In 1905Oskar von Miller(18551934) of theDeutsches MuseuminMunichcommissioned updated versions of a geared orrery and planetarium from M Sendtner, and later worked with Franz Meyer, chief engineer at the CarlZeissoptical works inJena, on the largest mechanical planetarium ever constructed, capable of displaying bothheliocentricandgeocentricmotion. This was displayed at the Deutsches Museum in 1924, construction work having been interrupted by the war. The planets travelled along overhead rails, powered by electric motors: the orbit of Saturn was 11.25 m in diameter. 180 stars were projected onto the wall by electric bulbs.

While this was being constructed, von Miller was also working at the Zeiss factory with German astronomerMax Wolf, director of theLandessternwarte Heidelberg-Königstuhlobservatory of theUniversity of Heidelberg, on a new and novel design, inspired byWallace W. Atwoods work at theChicago Academy of Sciencesand by the ideas ofWalther Bauersfeldand Rudolf Straubel[5]atZeiss. The result was a planetarium design which would generate all the necessary movements of the stars and planets inside the optical projector, and would be mounted centrally in a room, projecting images onto the white surface of a hemisphere. In August 1923, the first (Model I) Zeiss planetarium projected images of the night sky onto the white plaster lining of a 16 m hemispherical concrete dome, erected on the roof of the Zeiss works. The first official public showing was at the Deutsches Museum in Munich on October 21, 1923.[6]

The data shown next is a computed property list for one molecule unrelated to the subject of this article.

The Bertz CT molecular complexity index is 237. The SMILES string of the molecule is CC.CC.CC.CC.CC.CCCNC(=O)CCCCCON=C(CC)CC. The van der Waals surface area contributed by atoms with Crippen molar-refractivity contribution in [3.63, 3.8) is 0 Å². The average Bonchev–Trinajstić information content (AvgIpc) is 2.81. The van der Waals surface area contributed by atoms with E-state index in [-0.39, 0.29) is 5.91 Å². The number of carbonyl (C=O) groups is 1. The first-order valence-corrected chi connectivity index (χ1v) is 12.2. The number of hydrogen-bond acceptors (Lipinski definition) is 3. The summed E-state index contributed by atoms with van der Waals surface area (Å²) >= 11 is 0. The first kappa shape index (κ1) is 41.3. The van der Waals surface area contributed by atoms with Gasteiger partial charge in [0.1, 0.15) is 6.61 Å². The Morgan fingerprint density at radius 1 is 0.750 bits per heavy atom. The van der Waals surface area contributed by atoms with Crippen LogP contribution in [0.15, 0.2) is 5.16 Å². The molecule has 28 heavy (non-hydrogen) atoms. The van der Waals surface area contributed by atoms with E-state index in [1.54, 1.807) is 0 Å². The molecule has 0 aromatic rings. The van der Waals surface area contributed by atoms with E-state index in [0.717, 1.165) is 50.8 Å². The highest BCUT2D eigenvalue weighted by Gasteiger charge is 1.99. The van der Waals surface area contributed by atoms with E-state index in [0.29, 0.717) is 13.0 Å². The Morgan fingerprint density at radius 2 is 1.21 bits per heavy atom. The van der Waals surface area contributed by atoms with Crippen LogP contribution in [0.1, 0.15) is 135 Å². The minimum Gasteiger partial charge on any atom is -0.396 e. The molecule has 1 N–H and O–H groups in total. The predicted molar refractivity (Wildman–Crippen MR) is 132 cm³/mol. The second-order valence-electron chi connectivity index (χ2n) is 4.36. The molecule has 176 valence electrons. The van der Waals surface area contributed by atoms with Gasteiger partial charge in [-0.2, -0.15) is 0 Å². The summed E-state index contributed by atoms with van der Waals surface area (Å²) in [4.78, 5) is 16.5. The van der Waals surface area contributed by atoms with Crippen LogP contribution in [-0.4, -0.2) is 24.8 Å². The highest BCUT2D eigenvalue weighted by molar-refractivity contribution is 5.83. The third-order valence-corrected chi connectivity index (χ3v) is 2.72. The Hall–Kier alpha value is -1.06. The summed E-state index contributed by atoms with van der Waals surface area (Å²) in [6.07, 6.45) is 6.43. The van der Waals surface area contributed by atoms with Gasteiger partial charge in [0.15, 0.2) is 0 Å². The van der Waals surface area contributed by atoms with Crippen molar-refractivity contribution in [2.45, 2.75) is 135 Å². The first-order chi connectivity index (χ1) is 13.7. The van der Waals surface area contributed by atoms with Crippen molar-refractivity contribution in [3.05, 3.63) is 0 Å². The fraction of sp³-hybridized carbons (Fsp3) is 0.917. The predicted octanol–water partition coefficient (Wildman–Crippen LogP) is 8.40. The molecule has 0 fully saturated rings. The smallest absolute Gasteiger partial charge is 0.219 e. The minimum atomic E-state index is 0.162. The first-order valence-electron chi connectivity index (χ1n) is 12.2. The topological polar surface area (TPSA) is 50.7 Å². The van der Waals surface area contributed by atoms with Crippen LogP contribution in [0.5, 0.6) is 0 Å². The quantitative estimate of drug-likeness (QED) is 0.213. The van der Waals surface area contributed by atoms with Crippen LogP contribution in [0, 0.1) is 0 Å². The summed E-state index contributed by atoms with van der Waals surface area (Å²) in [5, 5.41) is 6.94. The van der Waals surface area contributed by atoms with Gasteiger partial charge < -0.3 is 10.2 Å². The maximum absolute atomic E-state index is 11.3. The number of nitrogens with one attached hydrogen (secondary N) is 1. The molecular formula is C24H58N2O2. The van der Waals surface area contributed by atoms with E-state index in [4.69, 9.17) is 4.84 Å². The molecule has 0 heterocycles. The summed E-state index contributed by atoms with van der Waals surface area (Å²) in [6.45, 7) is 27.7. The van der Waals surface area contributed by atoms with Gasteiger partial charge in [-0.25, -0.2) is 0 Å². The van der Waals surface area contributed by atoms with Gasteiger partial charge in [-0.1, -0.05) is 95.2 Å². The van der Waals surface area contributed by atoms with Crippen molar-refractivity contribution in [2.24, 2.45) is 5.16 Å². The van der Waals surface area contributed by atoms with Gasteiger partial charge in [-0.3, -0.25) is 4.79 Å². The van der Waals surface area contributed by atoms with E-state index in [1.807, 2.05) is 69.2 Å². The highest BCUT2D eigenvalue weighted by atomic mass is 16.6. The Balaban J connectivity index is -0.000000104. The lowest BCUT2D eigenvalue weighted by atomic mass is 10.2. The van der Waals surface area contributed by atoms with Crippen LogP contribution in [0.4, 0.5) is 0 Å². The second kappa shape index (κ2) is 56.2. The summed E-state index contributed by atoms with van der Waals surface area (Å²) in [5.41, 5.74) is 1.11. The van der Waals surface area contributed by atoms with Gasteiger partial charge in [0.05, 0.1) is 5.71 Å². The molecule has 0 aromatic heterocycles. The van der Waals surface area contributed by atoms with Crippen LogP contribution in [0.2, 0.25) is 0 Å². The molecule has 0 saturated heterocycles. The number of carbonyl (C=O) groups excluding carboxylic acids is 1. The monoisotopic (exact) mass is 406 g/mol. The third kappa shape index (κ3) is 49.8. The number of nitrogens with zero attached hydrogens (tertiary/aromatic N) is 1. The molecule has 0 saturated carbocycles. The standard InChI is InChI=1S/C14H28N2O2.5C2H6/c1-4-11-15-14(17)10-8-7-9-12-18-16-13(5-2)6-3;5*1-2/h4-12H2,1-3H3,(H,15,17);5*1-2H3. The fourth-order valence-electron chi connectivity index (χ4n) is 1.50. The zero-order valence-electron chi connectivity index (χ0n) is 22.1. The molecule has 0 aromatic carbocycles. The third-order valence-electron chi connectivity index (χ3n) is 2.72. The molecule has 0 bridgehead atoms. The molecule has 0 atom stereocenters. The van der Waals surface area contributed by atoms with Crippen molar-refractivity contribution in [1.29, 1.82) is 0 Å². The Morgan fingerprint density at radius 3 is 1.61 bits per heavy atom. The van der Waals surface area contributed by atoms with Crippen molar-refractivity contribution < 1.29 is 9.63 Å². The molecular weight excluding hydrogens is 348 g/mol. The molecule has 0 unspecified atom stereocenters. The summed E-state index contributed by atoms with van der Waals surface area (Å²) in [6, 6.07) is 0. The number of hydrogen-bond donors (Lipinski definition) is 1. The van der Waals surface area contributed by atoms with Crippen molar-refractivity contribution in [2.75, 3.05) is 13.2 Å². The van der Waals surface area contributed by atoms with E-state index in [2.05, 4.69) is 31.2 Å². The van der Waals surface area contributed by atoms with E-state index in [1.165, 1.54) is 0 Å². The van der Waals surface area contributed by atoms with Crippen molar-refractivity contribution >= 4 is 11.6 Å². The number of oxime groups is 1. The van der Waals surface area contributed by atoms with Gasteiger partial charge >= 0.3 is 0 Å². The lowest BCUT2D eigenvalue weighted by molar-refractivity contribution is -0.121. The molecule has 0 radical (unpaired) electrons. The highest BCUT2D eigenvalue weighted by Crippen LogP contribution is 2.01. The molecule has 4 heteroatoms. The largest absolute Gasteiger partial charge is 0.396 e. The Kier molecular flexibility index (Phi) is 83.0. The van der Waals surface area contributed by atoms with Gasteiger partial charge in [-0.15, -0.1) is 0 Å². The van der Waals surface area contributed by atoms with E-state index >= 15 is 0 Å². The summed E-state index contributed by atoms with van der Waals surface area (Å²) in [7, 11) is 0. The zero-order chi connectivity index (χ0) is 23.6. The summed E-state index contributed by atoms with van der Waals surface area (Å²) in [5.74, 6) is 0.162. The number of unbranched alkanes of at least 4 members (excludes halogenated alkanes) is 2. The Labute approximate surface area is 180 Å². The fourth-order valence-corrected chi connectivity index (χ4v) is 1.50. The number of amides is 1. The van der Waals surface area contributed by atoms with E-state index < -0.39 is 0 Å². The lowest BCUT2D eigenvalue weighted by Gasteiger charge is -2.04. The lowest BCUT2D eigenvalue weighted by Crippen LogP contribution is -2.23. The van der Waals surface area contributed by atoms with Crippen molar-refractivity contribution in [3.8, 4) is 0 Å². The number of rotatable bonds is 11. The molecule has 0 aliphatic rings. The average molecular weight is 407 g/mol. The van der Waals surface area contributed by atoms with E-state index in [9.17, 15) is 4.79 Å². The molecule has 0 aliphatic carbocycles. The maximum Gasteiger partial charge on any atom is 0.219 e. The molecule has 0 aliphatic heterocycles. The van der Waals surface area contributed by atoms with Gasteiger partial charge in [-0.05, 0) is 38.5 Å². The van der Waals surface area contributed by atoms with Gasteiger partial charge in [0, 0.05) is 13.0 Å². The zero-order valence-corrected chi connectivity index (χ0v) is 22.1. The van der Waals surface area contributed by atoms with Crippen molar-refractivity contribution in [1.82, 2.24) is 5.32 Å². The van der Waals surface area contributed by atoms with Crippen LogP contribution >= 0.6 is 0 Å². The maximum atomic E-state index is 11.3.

When Germany was divided into East and West Germany after the war, the Zeiss firm was also split. Part remained in its traditional headquarters atJena, inEast Germany, and part migrated toWest Germany. The designer of the first planetaria for Zeiss,Walther Bauersfeld, also migrated to West Germany with the other members of the Zeiss management team. There he remained on the Zeiss West management team until his death in 1959.

The West German firm resumed making large planetaria in 1954, and the East German firm started making small planetaria a few years later. Meanwhile, the lack of planetarium manufacturers had led to several attempts at construction of unique models, such as one built by theCalifornia Academy of SciencesinGolden Gate ParkSan Francisco, which operated 1952-2003. The Korkosz brothers built a large projector for theBoston Museum of Science, which was unique in being the first (and for a very long time only) planetarium to project the planetUranus. Most planetaria ignore Uranus as being at best marginally visible to the naked eye.